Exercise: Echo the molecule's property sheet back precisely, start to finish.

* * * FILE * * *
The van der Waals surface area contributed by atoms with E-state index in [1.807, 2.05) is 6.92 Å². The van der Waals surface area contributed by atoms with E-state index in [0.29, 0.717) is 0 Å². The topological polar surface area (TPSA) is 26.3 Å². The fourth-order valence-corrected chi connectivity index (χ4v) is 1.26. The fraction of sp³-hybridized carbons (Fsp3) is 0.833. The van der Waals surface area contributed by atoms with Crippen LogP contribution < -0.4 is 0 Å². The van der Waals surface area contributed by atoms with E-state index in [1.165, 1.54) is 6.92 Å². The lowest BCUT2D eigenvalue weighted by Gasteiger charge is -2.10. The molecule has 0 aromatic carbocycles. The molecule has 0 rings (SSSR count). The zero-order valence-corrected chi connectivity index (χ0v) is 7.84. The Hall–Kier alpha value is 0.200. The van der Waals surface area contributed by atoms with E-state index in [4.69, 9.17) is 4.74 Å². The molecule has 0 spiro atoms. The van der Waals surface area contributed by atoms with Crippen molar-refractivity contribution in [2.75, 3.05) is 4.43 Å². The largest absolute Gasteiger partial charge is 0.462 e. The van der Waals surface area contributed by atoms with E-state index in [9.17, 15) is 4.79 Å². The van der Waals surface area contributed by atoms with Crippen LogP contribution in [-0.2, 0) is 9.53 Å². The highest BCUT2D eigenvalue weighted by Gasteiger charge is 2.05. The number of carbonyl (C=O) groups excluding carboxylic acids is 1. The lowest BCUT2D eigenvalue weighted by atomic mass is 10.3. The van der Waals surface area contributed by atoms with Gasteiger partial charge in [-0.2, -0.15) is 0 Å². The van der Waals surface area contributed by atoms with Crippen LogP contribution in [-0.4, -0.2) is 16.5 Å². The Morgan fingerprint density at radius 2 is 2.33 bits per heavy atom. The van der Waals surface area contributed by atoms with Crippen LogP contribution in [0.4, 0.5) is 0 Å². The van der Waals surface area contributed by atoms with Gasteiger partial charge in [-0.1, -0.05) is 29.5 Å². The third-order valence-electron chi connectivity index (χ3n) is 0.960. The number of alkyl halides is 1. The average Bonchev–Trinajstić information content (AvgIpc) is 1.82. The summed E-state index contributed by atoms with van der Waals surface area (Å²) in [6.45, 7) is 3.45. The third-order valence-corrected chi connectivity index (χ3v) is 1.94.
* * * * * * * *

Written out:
The van der Waals surface area contributed by atoms with E-state index in [1.807, 2.05) is 6.92 Å². The van der Waals surface area contributed by atoms with E-state index in [0.29, 0.717) is 0 Å². The topological polar surface area (TPSA) is 26.3 Å². The fourth-order valence-corrected chi connectivity index (χ4v) is 1.26. The fraction of sp³-hybridized carbons (Fsp3) is 0.833. The van der Waals surface area contributed by atoms with Crippen LogP contribution < -0.4 is 0 Å². The van der Waals surface area contributed by atoms with E-state index in [1.165, 1.54) is 6.92 Å². The lowest BCUT2D eigenvalue weighted by Gasteiger charge is -2.10. The molecule has 0 aromatic carbocycles. The molecule has 0 rings (SSSR count). The zero-order valence-corrected chi connectivity index (χ0v) is 7.84. The Hall–Kier alpha value is 0.200. The van der Waals surface area contributed by atoms with E-state index in [4.69, 9.17) is 4.74 Å². The molecule has 0 spiro atoms. The van der Waals surface area contributed by atoms with Crippen molar-refractivity contribution in [2.75, 3.05) is 4.43 Å². The largest absolute Gasteiger partial charge is 0.462 e. The van der Waals surface area contributed by atoms with E-state index in [9.17, 15) is 4.79 Å². The van der Waals surface area contributed by atoms with Crippen LogP contribution in [-0.2, 0) is 9.53 Å². The highest BCUT2D eigenvalue weighted by Gasteiger charge is 2.05. The number of carbonyl (C=O) groups excluding carboxylic acids is 1. The lowest BCUT2D eigenvalue weighted by atomic mass is 10.3. The van der Waals surface area contributed by atoms with Gasteiger partial charge in [-0.2, -0.15) is 0 Å². The van der Waals surface area contributed by atoms with Crippen LogP contribution in [-0.4, -0.2) is 16.5 Å². The Morgan fingerprint density at radius 2 is 2.33 bits per heavy atom. The van der Waals surface area contributed by atoms with Crippen LogP contribution in [0.4, 0.5) is 0 Å². The van der Waals surface area contributed by atoms with Gasteiger partial charge in [-0.1, -0.05) is 29.5 Å². The third-order valence-electron chi connectivity index (χ3n) is 0.960. The number of alkyl halides is 1. The average Bonchev–Trinajstić information content (AvgIpc) is 1.82. The summed E-state index contributed by atoms with van der Waals surface area (Å²) in [6.45, 7) is 3.45. The third-order valence-corrected chi connectivity index (χ3v) is 1.94.